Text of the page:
5 Companies That Had A Rough Week

The Week Ending Dec. 11

Topping this week's roundup of companies that had a rough week is Lenovo CEO Yang Yuanqing, who came under criticism from Lenovo's founder in a published report.

Also making the list was EMC's possible plan to pay shareholders a dividend before consummating the Dell deal, Internet root name server managers who have fought off DDOS attacks in recent weeks, Cisco's scrambles to address a Java vulnerability in many of its products, and Yahoo's plans to spinoff its core businesses.

Not everyone in the IT industry was having a rough go of it this week. For a rundown of companies that made smart decisions, executed savvy strategic moves -- or just had good luck -- check out this week's Five Companies That Came To Win roundup.

Lenovo Founder Losing Confidence In CEO Yuanqing

Lenovo founder Liu Chuanzhi has dropped none-too-subtle hints that he's losing confidence in Yang Yuanqing (pictured), CEO of the giant Chinese PC and server vendor.

In comments made at a recent Beijing conference of Chinese industry leaders and reported by Seeking Alpha, Liu said he didn't "resolutely support" Yang. "Yang Yuanqing's team needs to go forward, it needs to take more risks," Liu was reported to have said.

Lenovo reported a second-quarter loss of $714 million in November as the company restructures and works to integrate its recent acquisitions of IBM's System x business and the Motorola Mobility business.

Partners, Analysts Cool To Idea Of EMC Dividend

EMC's board is reportedly considering paying anxious shareholders a special dividend before Dell acquires the storage system giant sometime in 2016. But partners and analysts interviewed by CRN said that would be a bad move.

The acquisition deal calls for Dell to pay $33.15 a share for EMC's stock. But the stock's price has been falling and is currently trading around $26 a share. That's made shareholders unhappy and Dell is reportedly considering a special dividend or share buyback program to placate them.

One analyst noted that the combined Dell-EMC would need all the cash it can get. Reduced cash could mean layoffs and a loss of talent needed by the combined companies.

Internet Root Servers Hit With DDOS Attack

Several of the 13 root name servers that form the backbone of the Internet have been hit with massive distributed denial-of-service attacks in recent weeks, according to multiple reports this week.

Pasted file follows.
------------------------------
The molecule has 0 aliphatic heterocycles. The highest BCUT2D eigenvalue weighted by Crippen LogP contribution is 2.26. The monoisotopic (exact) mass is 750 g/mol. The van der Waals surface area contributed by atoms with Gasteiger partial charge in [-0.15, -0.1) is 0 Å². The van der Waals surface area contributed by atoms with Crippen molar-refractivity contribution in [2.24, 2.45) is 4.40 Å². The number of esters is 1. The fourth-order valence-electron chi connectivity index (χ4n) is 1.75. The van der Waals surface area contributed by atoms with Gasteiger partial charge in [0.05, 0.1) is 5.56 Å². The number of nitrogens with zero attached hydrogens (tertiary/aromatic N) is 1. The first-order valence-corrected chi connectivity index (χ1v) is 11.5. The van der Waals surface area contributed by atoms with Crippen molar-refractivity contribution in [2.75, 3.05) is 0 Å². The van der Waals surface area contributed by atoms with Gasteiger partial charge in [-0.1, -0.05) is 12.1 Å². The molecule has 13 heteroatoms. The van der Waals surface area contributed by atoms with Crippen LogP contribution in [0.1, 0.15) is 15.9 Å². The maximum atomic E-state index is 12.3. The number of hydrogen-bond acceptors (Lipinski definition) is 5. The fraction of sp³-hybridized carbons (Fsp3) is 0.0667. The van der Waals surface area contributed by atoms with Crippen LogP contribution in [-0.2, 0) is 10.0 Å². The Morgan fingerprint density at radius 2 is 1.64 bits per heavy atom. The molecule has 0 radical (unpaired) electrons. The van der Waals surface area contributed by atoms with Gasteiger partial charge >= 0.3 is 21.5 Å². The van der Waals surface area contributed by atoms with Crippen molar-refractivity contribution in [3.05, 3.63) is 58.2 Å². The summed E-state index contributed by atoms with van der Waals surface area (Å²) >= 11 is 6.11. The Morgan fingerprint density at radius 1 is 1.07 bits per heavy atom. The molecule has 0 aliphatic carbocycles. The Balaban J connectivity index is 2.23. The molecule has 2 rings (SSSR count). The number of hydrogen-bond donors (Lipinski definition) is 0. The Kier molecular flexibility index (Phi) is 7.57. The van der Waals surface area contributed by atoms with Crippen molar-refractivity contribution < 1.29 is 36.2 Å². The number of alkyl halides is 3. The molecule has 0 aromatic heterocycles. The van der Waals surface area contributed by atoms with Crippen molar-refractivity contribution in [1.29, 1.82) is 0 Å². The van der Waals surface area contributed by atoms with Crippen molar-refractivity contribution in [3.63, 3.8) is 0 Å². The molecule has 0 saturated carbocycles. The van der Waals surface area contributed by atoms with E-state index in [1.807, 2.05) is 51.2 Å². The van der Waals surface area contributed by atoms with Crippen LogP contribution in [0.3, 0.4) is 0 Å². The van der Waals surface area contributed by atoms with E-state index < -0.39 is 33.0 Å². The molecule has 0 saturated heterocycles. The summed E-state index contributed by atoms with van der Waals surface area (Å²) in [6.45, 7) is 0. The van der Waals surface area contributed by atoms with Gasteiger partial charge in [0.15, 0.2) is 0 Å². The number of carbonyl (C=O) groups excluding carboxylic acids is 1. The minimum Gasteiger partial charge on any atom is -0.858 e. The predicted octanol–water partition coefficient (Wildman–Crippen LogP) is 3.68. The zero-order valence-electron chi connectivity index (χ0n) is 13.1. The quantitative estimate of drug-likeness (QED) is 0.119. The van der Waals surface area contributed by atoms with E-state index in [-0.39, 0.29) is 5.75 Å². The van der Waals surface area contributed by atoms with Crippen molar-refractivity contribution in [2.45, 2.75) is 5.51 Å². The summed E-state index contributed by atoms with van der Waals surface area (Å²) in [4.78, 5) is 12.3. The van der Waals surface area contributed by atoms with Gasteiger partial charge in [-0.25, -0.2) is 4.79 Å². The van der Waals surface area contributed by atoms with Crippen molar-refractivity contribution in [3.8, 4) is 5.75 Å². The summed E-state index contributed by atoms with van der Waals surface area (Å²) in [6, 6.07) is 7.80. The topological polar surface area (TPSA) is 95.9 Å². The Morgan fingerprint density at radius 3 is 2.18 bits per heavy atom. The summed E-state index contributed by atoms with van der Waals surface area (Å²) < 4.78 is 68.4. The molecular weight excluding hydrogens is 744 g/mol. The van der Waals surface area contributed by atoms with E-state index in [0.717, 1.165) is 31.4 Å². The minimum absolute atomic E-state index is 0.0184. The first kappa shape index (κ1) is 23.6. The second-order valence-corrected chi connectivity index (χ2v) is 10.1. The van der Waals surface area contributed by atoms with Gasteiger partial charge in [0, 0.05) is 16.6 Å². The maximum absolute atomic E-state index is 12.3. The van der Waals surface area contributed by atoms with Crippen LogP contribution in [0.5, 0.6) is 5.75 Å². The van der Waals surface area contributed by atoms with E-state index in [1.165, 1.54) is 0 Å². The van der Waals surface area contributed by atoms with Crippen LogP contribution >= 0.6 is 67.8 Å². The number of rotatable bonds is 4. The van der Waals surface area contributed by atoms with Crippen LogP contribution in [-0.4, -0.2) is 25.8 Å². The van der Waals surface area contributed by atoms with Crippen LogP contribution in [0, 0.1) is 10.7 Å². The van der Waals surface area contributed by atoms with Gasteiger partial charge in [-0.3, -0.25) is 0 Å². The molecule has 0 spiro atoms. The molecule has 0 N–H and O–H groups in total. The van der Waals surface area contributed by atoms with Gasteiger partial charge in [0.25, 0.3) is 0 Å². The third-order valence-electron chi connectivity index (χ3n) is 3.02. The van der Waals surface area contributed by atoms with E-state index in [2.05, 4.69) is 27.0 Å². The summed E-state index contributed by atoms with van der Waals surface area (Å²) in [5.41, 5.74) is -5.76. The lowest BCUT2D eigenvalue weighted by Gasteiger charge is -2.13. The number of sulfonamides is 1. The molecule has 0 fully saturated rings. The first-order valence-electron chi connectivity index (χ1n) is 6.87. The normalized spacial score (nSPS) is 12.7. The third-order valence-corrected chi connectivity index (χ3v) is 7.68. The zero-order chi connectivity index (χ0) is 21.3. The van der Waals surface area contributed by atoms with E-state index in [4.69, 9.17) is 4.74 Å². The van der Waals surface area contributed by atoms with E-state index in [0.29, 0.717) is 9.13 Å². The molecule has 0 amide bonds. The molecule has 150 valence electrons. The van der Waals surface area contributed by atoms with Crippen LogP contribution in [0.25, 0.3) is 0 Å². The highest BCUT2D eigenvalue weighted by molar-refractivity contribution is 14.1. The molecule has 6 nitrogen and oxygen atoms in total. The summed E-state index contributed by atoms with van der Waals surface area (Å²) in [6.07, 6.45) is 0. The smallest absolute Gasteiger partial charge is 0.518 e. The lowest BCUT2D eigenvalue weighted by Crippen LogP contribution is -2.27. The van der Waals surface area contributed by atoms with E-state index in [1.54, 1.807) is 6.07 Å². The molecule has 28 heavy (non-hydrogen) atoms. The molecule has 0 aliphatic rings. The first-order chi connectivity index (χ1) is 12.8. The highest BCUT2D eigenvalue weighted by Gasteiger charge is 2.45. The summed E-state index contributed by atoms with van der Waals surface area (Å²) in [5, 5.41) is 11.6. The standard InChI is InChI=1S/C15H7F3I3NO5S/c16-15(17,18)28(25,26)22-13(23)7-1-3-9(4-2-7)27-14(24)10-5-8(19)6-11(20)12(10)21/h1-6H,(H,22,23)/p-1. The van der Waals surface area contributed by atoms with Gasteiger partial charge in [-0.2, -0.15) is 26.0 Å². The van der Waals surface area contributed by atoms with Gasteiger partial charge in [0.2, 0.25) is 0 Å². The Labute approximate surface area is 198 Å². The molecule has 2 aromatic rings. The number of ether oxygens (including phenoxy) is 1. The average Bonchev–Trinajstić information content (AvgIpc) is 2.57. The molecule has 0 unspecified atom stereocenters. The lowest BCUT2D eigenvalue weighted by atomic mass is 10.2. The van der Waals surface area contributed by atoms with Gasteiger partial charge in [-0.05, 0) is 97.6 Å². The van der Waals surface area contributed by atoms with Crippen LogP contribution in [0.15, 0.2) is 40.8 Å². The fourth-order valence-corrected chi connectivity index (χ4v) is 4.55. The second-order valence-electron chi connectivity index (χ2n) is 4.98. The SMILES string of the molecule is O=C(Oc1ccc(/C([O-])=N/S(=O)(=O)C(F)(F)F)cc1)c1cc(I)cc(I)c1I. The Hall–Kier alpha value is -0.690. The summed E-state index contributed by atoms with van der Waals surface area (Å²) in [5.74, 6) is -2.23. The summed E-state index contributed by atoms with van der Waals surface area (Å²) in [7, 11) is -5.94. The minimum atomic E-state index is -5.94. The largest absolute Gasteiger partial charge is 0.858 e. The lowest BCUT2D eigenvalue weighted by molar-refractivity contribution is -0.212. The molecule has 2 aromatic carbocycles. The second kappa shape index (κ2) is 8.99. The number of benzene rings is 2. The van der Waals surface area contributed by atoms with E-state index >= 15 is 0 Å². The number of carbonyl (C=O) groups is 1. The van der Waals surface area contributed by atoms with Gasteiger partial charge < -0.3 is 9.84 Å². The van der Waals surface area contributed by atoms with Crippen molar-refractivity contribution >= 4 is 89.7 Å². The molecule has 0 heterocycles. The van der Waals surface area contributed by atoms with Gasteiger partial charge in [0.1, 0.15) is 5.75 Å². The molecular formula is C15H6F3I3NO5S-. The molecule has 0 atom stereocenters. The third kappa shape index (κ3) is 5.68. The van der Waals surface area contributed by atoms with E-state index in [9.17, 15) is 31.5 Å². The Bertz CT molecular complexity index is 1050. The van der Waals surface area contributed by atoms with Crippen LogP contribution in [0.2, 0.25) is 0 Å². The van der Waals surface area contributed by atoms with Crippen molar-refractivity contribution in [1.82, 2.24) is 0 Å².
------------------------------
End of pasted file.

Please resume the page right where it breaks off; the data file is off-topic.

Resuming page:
The first attack occurred back on Nov. 30 and another hit Dec. 1. The attacks peaked at nearly 5 million queries per second, saturating network connections near some DNS root name servers, according to a notice from the Root Server Operators and reported by online sites such as scmagazine.com.

But while that resulted in timeouts for valid queries trying to access the servers, they were not completely disabled by the attacks. The Root Servers Operators said there was no way to trace the source of the attacks as IP source addresses can be easily spoofed.

Cisco Issues Vulnerability Warning In Java Deserialization Affecting Multiple Products

Cisco Systems scrambled to issue security advisories Wednesday and Thursday noting that a vulnerability in the Java deserialization code used by the Apache Common Collections library could allow remote attackers to "execute arbitrary code" on many Cisco products.

Cisco said it is investigating the potential impact of the vulnerability, first discovered by FoxGlove Security, across a broad range of the company's product lines. Those include collaboration products like Cisco WebEx Meetings, routing and switching products such as Cisco IOS Software, unified computing products such as Cisco UCS Manager, and voice and unified communications devices.

Also on the investigation list are voice endpoint clients and client software like Cisco AnyConnect Secure Mobility Client, network applications like Cisco ACE, network and content security devices, network management and provisioning tools, wireless products like the Cisco Mobility Services Engine, Cisco Hosted Services including cloud services, and video and telepresence products.

The End Of Yahoo?

Until now, Internet portal company Yahoo had been following a plan to sell its $32 billion stake in Chinese ecommerce giant Alibaba. But this week, the company suddenly reversed course, announcing instead that the company would hold onto the Alibaba stock and would spin off its struggling core Internet business instead.

The plan could take a year to carry out and reports said the move essentially puts such assets as Yahoo email, search, the Tumblr social media service and other properties up for sale. That, some observers said, could ultimately lead to the end of Yahoo as we know it.

The decision by Yahoo's board essentially rejects the plans of CEO Marissa Mayer (pictured) to turn around the struggling company, noted a Wall Street Journal story. Mayer did have a stellar week in her personal life, though, overshadowing Yahoo’s woes by giving birth to identical twin girls Thursday.